Bright Star: Love Letters and Poems of John Keats to Fanny Brawne

Bright Star: Love Letters and Poems of John Keats to Fanny Brawne

John Keats (31 October 1795 – 23 February 1821) is regarded as one of the key figures of the Romantic Movement. During his short life, the poet produced a series of odes, which remain “among the most popular poems in English Literature”. However, he received several critical attacks from his contemporaries and it was not until the latter part of the nineteenth century that his work began to be recognized. Keats had a major influence on poets such as Alfred Tennyson and Wilfred Owen and his letters are “among the most celebrated by any writer”.

Bright Star contains 13 poems and 37 letters that  bear witness to the love between John Keats and Fanny Brawne. Their passionate love affair began in 1818, when Keats was twenty-three years old and Fanny just eighteen. It was an intense love story, but unfortunately, it had a tragic end, as Keats died of tuberculosis at the age of twenty-five.

Keats and Fanny both lived in Hampstead and in 1819, they began living in the same house, which was divided into two separate living quarters (Fanny’s family moved into the same house where Keats lived with his best friend, Charles Brown). Thus, they saw each other quite often and they “shared the same garden and many meals as well”. In the early summer of 1819, Keats and his best friend left Hampstead for a writing retreat on the Isle of Wight, so Fanny and Keats were separated. Thus, the poet wrote his first letter to his beloved, pouring out his heart:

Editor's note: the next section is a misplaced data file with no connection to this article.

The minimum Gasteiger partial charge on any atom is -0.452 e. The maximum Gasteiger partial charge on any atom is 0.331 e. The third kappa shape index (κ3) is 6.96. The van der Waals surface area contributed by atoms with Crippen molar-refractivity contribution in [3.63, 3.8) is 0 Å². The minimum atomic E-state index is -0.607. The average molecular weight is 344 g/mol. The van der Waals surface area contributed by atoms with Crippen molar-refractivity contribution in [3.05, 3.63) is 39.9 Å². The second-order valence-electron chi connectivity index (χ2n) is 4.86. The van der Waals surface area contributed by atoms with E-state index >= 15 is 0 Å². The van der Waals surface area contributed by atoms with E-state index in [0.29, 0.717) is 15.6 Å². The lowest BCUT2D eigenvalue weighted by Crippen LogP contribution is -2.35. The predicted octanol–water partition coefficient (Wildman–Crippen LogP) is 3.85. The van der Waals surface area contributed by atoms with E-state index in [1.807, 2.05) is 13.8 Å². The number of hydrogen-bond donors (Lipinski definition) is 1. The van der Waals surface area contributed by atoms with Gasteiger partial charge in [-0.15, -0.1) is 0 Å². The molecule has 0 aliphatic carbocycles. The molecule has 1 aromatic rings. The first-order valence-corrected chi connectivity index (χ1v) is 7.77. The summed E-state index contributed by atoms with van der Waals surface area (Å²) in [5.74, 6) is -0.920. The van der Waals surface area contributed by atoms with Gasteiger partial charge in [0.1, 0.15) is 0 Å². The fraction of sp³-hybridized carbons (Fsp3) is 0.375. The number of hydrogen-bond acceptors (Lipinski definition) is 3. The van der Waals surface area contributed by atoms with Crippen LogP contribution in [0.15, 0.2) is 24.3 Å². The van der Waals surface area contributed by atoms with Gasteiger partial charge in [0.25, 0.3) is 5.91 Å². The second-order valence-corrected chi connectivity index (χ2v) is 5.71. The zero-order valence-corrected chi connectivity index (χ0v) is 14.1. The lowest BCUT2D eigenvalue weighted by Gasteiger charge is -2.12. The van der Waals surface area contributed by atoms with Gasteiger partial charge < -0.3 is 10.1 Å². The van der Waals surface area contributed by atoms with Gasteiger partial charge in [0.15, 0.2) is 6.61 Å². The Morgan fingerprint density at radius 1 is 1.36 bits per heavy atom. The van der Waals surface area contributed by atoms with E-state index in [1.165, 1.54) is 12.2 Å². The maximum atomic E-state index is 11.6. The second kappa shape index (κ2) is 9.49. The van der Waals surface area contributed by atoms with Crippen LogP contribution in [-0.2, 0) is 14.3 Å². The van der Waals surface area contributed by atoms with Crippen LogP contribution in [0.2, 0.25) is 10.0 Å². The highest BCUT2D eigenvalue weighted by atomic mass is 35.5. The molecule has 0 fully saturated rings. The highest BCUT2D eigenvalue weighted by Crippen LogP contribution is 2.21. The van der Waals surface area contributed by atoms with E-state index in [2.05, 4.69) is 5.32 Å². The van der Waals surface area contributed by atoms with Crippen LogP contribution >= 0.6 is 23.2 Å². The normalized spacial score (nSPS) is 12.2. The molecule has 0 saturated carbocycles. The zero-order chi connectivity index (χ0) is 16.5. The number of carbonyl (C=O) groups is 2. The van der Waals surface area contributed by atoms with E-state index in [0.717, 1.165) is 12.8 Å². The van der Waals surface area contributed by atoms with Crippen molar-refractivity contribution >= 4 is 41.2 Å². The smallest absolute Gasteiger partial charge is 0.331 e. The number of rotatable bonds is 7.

“…Ask yourself my love whether you are not very cruel to have so entrammeled me, so destroyed my freedom…I almost wish we were butterflies and liv’d but three summer days – three such days with you I could fill with more delight than fifty common years could ever contain…”